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Personally, as long as the character in the game suits the game, I don't care what colour they are.
I mean if at the end of Half Life if there was a mirror and you found out Gordon Freeman was white would it have changed the game.

And I'm pretty sure TJ Combo pulled a gun and shot the loser because he's badass not because he's black.

I do think it's sad that her son couldn't make a character like his Dad. Ouch.
 

nullunit

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Sep 19, 2008
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aBlackKnight said:
Alyx and Eli Vance (her dad) from HL2 are good characters, though I cannot tell if they are "good black characters". At least Alyx was voiced by a black Woman. Dunno about Eli.
Eli Vance is voiced by Robert Guillame, a black actor who has been around for years and years. Voice for the baboon shaman in Lion King and lead actor in the TV show Benson. He has fantastic range; a great actor.

I think Half Life 2 is one of the only times where I have seen black people portrayed not so much positively but normally. Something which is overlooked sometimes is that in games pretty much everyone is a stereotype. But becasue of the lack of opportunity available to people of color the list of archetypal or stereotypical roles are much more limited and often negative.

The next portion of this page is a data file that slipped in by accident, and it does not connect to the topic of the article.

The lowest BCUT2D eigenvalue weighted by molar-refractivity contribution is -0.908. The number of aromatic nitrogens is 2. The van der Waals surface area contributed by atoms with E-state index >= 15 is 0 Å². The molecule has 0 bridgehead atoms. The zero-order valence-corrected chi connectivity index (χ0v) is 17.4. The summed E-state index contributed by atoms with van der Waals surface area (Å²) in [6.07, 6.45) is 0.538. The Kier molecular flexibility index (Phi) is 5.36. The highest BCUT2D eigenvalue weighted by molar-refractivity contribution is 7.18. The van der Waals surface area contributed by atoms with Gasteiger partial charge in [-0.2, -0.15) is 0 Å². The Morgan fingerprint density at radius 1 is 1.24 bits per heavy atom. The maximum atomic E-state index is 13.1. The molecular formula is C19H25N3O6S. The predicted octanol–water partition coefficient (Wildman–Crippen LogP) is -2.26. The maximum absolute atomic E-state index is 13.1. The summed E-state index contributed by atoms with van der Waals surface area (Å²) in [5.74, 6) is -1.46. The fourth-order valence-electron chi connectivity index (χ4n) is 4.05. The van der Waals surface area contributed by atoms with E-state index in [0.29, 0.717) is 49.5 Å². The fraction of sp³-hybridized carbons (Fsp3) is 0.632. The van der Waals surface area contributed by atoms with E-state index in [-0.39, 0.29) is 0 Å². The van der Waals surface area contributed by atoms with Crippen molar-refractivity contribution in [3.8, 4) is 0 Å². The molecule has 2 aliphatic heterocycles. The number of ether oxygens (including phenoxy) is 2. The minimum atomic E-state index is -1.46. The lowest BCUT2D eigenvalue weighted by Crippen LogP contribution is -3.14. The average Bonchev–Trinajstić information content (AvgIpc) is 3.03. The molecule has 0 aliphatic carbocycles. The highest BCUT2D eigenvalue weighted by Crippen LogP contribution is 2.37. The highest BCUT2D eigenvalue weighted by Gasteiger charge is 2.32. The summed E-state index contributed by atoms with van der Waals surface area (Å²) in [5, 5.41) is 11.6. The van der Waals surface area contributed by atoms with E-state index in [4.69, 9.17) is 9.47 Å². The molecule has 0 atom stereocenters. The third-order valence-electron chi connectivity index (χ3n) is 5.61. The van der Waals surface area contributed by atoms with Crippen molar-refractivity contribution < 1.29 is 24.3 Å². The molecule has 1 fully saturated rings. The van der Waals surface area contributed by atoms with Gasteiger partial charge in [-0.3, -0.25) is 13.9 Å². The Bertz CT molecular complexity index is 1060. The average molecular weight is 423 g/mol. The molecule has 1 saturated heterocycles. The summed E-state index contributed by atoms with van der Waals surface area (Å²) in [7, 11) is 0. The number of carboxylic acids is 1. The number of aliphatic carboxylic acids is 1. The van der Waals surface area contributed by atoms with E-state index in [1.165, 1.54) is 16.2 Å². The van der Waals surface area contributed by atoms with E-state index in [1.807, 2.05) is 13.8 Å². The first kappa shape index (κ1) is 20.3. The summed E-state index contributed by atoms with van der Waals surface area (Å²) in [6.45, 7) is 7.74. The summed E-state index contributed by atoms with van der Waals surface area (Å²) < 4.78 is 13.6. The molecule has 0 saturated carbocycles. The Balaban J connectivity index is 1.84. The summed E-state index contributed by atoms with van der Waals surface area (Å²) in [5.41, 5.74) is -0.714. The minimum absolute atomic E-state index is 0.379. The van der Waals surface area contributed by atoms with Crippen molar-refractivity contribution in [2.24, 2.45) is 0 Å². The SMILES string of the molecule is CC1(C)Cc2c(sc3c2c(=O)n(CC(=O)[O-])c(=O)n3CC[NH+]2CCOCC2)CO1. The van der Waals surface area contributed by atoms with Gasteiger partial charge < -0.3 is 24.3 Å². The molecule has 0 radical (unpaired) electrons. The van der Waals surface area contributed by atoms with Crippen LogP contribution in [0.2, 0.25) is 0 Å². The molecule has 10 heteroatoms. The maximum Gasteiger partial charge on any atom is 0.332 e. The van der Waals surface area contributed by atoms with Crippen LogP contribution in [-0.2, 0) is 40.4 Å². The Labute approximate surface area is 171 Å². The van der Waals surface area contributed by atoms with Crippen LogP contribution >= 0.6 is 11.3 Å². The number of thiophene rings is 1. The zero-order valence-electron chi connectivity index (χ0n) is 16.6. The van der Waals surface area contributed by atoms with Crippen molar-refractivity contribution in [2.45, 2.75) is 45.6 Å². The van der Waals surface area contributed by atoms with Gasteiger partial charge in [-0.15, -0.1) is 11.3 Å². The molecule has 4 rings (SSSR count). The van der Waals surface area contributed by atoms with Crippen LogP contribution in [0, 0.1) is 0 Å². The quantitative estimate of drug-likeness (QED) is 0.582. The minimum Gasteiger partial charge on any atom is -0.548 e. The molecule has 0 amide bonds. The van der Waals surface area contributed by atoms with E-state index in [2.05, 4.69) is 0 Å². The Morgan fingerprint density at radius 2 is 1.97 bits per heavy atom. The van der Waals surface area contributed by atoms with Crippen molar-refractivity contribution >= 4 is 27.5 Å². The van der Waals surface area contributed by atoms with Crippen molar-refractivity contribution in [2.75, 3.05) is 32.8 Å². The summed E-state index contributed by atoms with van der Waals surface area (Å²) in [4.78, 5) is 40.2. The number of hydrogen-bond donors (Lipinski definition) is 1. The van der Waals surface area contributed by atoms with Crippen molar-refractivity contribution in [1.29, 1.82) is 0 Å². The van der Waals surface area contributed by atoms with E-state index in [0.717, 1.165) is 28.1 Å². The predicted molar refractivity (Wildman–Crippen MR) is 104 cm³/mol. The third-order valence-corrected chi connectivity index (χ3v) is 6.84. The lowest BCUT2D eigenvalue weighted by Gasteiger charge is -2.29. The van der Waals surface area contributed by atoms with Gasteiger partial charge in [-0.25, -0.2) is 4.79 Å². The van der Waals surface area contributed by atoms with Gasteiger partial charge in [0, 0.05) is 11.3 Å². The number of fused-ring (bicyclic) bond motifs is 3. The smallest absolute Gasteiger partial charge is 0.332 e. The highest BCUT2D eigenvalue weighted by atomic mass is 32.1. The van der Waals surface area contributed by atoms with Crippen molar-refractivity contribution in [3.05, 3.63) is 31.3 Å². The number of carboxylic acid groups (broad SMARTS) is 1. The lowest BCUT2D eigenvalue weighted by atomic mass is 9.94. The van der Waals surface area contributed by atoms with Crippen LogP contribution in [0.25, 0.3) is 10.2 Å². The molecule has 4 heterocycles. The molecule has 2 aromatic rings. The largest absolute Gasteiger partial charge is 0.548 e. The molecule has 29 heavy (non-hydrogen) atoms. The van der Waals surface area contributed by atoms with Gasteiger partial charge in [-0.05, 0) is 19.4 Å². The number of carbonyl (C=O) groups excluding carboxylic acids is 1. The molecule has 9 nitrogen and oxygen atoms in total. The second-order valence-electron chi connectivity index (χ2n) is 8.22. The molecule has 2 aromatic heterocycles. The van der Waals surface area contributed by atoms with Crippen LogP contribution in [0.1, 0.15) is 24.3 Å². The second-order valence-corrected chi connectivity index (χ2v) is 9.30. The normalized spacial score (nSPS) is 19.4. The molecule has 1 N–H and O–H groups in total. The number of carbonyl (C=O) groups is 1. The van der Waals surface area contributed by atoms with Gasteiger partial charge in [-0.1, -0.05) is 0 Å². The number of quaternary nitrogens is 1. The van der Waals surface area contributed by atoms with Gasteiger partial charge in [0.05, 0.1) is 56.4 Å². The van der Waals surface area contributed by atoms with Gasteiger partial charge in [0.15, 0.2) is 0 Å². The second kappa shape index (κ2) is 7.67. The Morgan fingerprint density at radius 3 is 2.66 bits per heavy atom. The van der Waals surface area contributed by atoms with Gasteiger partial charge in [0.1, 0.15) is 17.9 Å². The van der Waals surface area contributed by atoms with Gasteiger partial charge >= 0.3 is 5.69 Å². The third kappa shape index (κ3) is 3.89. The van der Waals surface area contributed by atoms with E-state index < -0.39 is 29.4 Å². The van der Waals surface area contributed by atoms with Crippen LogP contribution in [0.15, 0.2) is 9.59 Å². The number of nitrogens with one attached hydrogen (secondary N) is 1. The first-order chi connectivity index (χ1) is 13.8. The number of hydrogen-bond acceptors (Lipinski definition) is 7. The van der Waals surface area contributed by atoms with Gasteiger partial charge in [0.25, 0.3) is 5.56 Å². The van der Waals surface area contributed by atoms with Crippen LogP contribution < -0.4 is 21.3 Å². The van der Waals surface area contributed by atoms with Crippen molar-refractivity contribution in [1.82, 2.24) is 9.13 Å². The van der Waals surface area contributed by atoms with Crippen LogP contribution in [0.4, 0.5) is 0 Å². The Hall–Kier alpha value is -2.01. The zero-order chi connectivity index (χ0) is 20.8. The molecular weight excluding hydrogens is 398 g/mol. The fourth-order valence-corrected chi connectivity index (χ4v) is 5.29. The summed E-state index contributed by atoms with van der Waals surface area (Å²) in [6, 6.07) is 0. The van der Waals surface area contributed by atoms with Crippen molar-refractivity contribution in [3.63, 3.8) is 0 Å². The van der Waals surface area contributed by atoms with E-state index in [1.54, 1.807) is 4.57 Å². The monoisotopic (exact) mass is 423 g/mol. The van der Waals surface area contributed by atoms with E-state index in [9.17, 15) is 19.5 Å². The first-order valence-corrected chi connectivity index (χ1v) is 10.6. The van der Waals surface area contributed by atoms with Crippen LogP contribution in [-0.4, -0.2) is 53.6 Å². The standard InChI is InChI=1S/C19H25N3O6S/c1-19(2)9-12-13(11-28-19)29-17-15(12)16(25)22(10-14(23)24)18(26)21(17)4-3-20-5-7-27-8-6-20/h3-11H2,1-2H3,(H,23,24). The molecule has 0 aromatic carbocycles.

Just my point of view as a "black" gamer.
 

ReverseEngineered

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Apr 30, 2008
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While I myself am the epitome of the typical American (white, male, middle-classed, mildly obese, and from Canada), I can certainly relate to the feeling of not being able to relate to characters. If a character is young, he is angsty and rebellious. If he's intelligent, he's socially-inept. It he's a she, she's wearing less clothing than a supermodel on the beach.

Myself? I'm a nerd. Well, in the sense that I have two university degrees and am currently employed as a programmer. I'm not socially-inept, nor do I have acne, wear glasses, and have a nasally voice. Can I relate to the nerd in any game, movie, or book? Generally not.